Minnesota, USA.

The Midwest Management Summit is a 3-day conference purposely capped to just 600 attendees so that nobody gets lost in the crowd. Speakers have time to meet and talk to you. No rushing people out of a session to get the next speaker going. Time to absorb what you see and talk it over with speakers and other attendees. A true learning experience. Real networking. Real-life issues discussed.

I have really good memories at the conference last time, it was a fun experience. This time I am honored to speak together with Symon Perriman, former Microsoft PM and Evangelist and now Microsoft MVP and VP of Business Development at 5Nine. We will talk in four sessions about What is new in Windows Server 2016 Hyper-V, All you need to know about Nano Server, Hyper-V Security Tips: Fix the Gaps you Never Knew About and Hyper-V High-Availability Best Practices with Failover Clustering.

So make sure you register for MMS and join our sessions!



Migrate Hyper-V Cluster to Windows Server 2012 Hyper-V via Cluster Migration Wizard

Windows Server 2012 Logo

If you have already an existing Windows Server 2008 R2 Hyper-V cluster and you want to upgrade to Windows Server 2012 you have two options. The first one is by moving all virtual machines via System Center Virtual Machine Manager from the old Cluster into a new cluster. The second way to do it, is to use the Cluster Migration Wizard which is part of Windows Server 2012.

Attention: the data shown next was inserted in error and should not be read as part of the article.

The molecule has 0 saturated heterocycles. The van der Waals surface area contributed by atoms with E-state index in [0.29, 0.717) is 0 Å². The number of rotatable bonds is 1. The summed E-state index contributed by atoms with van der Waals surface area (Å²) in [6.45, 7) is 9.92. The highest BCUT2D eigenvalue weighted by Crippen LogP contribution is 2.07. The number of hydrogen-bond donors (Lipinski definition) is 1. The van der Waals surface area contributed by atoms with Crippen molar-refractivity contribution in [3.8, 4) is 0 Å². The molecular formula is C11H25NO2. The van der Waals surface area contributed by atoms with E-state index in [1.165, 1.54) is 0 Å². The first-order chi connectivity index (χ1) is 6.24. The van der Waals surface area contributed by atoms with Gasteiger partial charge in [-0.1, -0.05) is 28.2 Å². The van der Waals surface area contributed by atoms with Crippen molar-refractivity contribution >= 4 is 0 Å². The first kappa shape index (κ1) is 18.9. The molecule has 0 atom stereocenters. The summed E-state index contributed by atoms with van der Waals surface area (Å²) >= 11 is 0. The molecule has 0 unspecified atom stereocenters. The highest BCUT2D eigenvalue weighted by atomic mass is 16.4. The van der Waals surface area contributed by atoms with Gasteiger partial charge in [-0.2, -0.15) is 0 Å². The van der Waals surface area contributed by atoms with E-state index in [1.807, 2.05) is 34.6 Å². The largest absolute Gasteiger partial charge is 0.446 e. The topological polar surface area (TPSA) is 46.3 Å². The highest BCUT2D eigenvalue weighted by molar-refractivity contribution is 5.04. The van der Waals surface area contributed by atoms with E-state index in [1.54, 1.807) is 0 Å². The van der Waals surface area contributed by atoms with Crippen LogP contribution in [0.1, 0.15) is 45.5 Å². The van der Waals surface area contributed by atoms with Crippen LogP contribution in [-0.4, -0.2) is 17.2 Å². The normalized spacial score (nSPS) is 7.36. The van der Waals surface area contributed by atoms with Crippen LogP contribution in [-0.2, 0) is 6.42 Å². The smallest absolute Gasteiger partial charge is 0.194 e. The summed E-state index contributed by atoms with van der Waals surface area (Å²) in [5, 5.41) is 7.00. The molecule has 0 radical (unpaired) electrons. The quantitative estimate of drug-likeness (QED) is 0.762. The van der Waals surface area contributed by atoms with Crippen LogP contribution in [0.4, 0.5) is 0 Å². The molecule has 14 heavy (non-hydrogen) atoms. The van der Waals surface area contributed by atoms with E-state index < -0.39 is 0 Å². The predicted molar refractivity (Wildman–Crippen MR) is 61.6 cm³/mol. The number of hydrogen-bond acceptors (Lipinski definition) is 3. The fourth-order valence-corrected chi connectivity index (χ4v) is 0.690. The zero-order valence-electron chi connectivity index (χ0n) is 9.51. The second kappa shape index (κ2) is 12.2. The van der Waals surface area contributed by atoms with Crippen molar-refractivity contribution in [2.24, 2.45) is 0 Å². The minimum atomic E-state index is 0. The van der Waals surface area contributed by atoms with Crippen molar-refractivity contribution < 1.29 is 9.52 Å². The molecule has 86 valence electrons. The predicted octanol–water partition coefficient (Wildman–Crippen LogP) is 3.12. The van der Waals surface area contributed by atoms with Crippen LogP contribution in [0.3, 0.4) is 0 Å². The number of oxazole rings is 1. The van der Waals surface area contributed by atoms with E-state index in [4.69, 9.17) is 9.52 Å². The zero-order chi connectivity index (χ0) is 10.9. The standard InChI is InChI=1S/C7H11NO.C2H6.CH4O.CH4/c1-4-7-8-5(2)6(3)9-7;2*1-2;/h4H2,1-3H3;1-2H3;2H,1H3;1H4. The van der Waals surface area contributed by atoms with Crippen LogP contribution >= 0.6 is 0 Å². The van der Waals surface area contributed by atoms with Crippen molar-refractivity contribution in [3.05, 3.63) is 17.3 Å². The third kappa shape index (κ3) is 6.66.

In my case I have two clusters one “old” Windows Server 2008 R2 Hyper-V cluster and my new Windows Server 2012 Hyper-V cluster. Both Clusters are fully configured and both have access to the same disks/LUNs. The disk and all the VMs are running on the old cluster.

On the new cluster you can start the Cluster Migration Wizard.

Failover Cluster Manager Migrate Roles

This will bring up the Cluster Migration Wizard. The wizard will ask you about the old cluster.

Cluster Migration Wizard Old Cluster

The Cluster Migration Wizard will scan the old cluster for CSVs and Cluster roles. You have to select the Cluster Shared Volume you want to migrate to the new cluster. Note: you can only migrate CSVs including all virtual machines running on this CSV and not just single virtual machines. If you want to migrate single virtual machines you could do a Hyper-V Export/Import or using System Center Virtual Machine Manager.

Cluster Migration Wizard Old Cluster Roles

Since the Cluster Migration Wizard detects the roles as Hyper-V virtual machines he also asks for the new Hyper-V Virtual Switch.

Cluster Migration Wizard Hyper-V Virtual Switch

You get a quick summary with all the information what the Migration Wizard will do, and you can migrate all roles. This means the Migration Wizard will create all cluster roles on the new cluster but will not take the existing VMs offline the VMs at this point are still running on the old cluster. You also get a Failover Cluster Migration Report at the end.

Failover Cluster Migration Report

This report also shows you what’s next:

All the clustered services and applications selected for migration were migrated successfully. You may now take the clustered services and applications offline in your old cluster. Also take offline Cluster Shared Volumes used by any migrated roles, as well as storage pools for virtual disks used by any migrated roles. Then these disks, Cluster Shared Volumes, and clustered services and applications can be brought online in your new cluster.

In the new cluster you can now see the roles which are all turned of because there are still running on the old cluster. And you can also see the CSV which is offline on the new cluster and online on the old cluster.

Failover Cluster Migration new roles